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Clifford Geertz Quotes

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Clifford Geertz
August 23, 1926 - October 30, 2006
Nationality: American
Category: Scientist
Subcategory: American Scientist

Gender consciousness has become involved in almost every intellectual field: history, literature, science, anthropology. There's been an extraordinary advance.


I think of myself as a writer who happens to be doing his writing as an anthropologist.


The way in which mathematicians and physicists and historians talk is quite different, and what a physicist means by physical intuition and what a mathematician means by beauty or elegance are things worth thinking about.


I had a hard time convincing students that they were going to North Africa to understand the North Africans, not to understand themselves.


I think feminism has had a major impact on anthropology.


I think what's known about neurology is still scattered and uncertain.


Anthropology in general has always been fairly hospitable to female scholars, and even to feminist scholars.


Most anthropologists are doing straightforward ethnography, and should.


We're getting closer to our nature.


I'm writing a review of three books on feminism and science, and it's about social constructionism. So I would say I'm a social constructionist, whatever that means.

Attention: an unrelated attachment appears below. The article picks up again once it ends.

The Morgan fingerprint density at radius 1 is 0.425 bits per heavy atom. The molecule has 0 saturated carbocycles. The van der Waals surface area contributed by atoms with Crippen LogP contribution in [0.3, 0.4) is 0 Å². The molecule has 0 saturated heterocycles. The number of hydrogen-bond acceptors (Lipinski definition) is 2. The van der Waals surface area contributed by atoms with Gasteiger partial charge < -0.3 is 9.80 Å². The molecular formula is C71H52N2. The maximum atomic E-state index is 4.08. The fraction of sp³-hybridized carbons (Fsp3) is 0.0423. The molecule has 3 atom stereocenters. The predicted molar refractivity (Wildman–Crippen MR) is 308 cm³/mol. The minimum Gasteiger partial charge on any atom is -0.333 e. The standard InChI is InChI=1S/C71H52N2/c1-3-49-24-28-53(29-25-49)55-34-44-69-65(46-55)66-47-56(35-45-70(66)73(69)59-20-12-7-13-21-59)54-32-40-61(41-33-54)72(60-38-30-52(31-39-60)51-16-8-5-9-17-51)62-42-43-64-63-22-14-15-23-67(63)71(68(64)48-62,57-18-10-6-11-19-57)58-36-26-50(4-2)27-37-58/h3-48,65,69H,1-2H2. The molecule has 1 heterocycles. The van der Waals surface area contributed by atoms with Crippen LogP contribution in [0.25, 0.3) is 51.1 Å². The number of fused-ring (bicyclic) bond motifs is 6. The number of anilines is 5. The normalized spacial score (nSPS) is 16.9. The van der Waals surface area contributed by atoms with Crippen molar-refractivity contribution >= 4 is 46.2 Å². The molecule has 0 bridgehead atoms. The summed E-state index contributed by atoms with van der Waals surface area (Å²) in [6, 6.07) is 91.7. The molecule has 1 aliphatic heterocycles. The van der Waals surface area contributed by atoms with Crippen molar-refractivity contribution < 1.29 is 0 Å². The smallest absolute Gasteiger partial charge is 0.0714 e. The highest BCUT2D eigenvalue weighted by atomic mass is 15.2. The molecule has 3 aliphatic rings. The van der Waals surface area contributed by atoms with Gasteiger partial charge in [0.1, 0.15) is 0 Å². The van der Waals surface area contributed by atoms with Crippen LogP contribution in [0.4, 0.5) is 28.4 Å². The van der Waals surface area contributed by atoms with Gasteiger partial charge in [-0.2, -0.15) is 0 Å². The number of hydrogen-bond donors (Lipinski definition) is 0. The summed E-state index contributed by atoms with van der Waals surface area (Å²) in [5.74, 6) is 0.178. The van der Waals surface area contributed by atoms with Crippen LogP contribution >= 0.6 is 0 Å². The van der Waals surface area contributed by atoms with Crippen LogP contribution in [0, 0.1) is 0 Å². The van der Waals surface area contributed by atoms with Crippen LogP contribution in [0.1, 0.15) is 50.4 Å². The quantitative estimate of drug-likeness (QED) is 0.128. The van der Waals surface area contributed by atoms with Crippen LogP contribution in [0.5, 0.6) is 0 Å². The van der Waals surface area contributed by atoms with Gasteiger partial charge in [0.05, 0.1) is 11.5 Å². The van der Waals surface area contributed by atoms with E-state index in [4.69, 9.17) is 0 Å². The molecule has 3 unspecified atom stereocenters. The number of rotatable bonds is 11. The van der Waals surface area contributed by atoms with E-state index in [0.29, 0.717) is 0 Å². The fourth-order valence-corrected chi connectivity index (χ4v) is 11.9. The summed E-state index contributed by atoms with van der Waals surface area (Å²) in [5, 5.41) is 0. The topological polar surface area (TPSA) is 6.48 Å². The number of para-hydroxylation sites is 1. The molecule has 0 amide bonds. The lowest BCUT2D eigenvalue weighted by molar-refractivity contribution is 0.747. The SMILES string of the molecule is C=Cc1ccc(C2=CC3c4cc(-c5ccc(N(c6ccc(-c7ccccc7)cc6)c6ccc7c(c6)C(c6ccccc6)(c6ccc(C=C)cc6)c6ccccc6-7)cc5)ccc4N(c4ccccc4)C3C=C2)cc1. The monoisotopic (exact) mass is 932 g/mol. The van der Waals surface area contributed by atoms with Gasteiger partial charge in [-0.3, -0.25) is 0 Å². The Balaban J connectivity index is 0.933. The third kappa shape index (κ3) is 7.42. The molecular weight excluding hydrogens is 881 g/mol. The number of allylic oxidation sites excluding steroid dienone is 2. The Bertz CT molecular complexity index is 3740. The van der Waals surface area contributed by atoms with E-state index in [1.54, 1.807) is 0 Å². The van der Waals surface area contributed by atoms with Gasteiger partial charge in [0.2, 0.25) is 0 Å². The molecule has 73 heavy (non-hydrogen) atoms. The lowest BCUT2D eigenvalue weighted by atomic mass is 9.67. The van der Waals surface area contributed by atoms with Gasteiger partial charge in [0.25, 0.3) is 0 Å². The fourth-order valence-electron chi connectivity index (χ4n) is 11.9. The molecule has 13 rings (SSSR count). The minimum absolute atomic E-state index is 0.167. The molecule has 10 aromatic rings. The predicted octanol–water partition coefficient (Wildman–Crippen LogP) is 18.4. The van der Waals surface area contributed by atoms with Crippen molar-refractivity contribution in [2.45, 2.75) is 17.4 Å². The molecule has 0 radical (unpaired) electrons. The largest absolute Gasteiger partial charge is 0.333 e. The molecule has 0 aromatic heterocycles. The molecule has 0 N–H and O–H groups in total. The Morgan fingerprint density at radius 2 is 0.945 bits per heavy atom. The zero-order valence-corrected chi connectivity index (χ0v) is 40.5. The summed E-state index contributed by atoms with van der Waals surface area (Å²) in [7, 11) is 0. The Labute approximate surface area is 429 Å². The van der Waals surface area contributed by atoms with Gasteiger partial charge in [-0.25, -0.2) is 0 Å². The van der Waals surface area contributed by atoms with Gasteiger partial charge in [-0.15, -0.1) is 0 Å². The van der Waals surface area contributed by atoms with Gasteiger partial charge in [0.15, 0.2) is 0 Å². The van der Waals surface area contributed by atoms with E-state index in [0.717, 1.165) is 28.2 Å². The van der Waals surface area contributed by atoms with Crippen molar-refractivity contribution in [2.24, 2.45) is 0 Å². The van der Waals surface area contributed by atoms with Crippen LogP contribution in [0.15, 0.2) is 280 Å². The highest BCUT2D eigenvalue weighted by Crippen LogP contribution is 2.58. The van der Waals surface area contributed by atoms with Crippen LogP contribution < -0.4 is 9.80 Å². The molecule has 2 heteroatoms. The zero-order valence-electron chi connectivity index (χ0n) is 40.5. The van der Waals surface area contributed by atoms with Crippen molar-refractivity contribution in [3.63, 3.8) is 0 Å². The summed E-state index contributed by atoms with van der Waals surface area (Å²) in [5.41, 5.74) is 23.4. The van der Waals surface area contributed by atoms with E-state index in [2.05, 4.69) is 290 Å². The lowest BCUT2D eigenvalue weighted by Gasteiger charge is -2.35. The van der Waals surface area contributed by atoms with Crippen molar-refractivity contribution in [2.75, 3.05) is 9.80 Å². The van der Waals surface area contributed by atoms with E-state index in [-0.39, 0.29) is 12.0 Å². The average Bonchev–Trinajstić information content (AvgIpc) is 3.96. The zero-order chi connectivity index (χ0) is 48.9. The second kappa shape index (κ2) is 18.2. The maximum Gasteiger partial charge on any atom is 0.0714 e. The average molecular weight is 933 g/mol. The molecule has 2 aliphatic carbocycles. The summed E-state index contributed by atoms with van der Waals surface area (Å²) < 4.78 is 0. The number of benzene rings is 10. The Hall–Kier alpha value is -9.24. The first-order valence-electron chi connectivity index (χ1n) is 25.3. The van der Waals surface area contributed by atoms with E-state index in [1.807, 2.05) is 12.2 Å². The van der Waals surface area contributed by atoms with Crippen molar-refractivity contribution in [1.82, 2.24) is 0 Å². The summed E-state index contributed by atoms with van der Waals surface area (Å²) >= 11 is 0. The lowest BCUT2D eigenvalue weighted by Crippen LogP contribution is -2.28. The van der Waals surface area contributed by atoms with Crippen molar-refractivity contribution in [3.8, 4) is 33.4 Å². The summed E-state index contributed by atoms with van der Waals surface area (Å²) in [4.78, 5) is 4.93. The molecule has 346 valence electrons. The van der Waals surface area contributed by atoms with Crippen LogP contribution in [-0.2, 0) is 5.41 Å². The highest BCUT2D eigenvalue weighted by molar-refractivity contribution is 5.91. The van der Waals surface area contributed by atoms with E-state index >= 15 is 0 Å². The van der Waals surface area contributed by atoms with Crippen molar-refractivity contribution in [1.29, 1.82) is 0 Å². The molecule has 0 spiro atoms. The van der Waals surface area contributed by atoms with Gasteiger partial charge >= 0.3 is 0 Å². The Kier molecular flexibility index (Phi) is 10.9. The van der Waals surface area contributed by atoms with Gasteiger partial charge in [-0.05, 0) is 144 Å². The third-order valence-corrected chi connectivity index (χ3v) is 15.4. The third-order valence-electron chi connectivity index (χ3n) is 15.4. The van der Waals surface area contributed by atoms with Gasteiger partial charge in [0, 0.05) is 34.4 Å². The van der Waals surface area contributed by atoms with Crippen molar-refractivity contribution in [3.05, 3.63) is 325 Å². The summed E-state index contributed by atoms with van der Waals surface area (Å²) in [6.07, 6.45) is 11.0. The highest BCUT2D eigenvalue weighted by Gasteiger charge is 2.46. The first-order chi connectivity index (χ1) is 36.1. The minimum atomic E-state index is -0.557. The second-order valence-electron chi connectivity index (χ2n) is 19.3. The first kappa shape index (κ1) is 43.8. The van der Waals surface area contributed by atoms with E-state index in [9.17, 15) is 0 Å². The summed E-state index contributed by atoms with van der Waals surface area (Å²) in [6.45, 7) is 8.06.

I'm an inveterate fox and not a hedgehog, so I always think you should try everything.


My instincts are always against people who want to fasten some sort of hegemony onto things.


I don't feel that an atmosphere of debate and total disagreement and argument is such a bad thing. It makes for a vital and alive field.


Younger anthropologists have the notion that anthropology is too diverse. The number of things done under the name of anthropology is just infinite; you can do anything and call it anthropology.


If I remember correctly, a writer is someone who wants to convey information. Language or writing is a code.


I think the perception of there being a deep gulf between science and the humanities is false.


Has feminism made us all more conscious? I think it has. Feminist critiques of anthropological masculine bias have been quite important, and they have increased my sensitivity to that kind of issue.


The point of literary criticism in anthropology is not to replace research, but to find out how it is that we are persuasive.


Two people have been really liberating in my mind; one is Wittgenstein and the other is Burke. I read Burke before he was a secular saint, before everyone was reading him.


I've often been accused of making anthropology into literature, but anthropology is also field research. Writing is central to it.


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